Macrophages, which are the main cells in inflammation, are functionally divided into classically activated macrophages (M1) associated with inflammatory responses and alternatively activated macrophages (M2) associated with injury repair and regeneration (23). At the onset of the inflammatory phase of MI, M1 macrophages, activated by tumor necrosis factor (TNF)-α, interferon (IFN)-γ, and lipopolysaccharide (LPS), are the major subtypes in the removal of dead cells and extracellular matrix debris (24, 25). In the proliferative stage of MI, M2 macrophages promote the repair and regeneration of damaged heart tissue (26). Notably, recent studies have reported that IL-38 can affect the production and secretion of inflammatory factors related to macrophages, thus playing a relevant role in systemic lupus erythematosus (27), arthritis (28), mandatory spondylitis (29), and cardiovascular diseases (9). Therefore, IL-38 is expected to be a new therapeutic target for ischemic heart injury via the regulation of macrophages.
Role of Interleukin-38 in Myocardial Infarction
MI is one of the cardiovascular events associated with high mortality worldwide. After MI, inflammatory mediators are released from the myocardium as a response to injury, post-injury repair, and adaptation (1–4). Our previous study reported that plasma IL-38 levels in patients with ST-segment elevation MI are positively correlated with CRP, cardiac troponin I (cTNI), and N-terminal pro-brain natriuretic peptide (NT-proBNP) but weakly negatively correlated with left ventricular ejection fraction (9). cTNI has been widely studied as a diagnostic and prognostic marker of the acute coronary syndrome (ACS), and a previous study has reported that patients with ACS with anti-cTNI autoantibodies will eventually trigger severe autoimmune inflammation if mistaken by the immune system for antigens rather than self-protein (30). Thus, cTNI can not only represent the degree of cardiac injury but also predict autoimmune inflammation after Acute myocardial infarction (AMI). Because of its positive correlation with cTNI levels, IL-38 levels may be an indicator of myocardial injury or autoimmunity. Increased serum CRP levels are a nonspecific but sensitive marker of an acute inflammatory response, and high levels of CRP after acute MI can predict infarct expansion, cardiac rupture, and mortality (31, 32). Altogether, plasma IL-38 levels may be a new indicator to determine whether percutaneous coronary intervention is successful or not and can reflect the degree of the anti-inflammatory response in vivo. In addition, Zare Rafie et al. (33) showed that increased serum IL-38 levels were observed 24 h after tissue plasminogen activator treatment in patients with ischemic stroke, and a significant correlation was observed between changes in IL-38 concentration and patients’ prognosis at 3 months. The mechanisms underlying ischemic stroke and MI are blood flow obstruction and subsequent tissue inflammation. These results suggested that changes in serum IL-38 levels may be a new early predictor of the prognosis of ischemic disease.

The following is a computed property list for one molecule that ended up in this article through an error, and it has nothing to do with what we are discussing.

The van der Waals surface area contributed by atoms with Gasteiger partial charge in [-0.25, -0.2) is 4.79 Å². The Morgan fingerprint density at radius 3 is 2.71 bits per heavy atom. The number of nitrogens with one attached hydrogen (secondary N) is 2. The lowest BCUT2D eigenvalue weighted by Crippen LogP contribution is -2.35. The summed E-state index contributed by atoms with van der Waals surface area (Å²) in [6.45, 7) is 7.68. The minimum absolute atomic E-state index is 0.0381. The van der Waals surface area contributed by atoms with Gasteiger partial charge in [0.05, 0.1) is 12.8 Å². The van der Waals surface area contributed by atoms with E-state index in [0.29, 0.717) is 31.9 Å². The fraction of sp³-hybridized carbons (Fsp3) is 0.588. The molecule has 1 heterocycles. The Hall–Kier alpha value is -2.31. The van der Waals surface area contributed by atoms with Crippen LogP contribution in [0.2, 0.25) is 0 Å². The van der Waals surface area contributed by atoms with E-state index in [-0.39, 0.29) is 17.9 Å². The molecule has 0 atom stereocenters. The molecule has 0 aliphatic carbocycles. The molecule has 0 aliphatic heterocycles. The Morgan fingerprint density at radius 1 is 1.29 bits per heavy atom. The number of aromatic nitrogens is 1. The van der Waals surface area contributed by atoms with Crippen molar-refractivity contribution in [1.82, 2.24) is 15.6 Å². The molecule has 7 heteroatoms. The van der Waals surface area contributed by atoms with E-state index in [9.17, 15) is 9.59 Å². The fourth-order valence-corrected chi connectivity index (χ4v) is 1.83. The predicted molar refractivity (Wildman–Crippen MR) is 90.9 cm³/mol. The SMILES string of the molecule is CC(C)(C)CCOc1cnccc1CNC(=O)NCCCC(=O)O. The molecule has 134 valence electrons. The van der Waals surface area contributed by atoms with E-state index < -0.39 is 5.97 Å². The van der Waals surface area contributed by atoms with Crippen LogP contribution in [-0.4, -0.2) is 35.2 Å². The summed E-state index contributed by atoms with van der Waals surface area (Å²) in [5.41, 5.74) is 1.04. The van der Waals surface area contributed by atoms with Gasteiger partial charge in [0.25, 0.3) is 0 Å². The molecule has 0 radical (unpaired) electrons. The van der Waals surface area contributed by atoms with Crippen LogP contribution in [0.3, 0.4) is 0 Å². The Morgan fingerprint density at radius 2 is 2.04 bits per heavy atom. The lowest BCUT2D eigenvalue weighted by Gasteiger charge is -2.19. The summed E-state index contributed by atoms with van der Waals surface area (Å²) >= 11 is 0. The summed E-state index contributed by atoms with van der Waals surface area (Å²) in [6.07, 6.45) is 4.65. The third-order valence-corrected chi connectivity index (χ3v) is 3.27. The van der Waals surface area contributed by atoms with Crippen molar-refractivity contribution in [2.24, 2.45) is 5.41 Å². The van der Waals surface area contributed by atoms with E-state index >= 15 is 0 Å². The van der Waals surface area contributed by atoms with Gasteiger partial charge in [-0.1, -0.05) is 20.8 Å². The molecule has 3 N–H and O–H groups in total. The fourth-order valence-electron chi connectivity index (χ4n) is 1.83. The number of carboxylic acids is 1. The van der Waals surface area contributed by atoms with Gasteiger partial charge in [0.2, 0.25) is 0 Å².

Interleukin-38 Modulates Macrophage Functions After Myocardial Infarction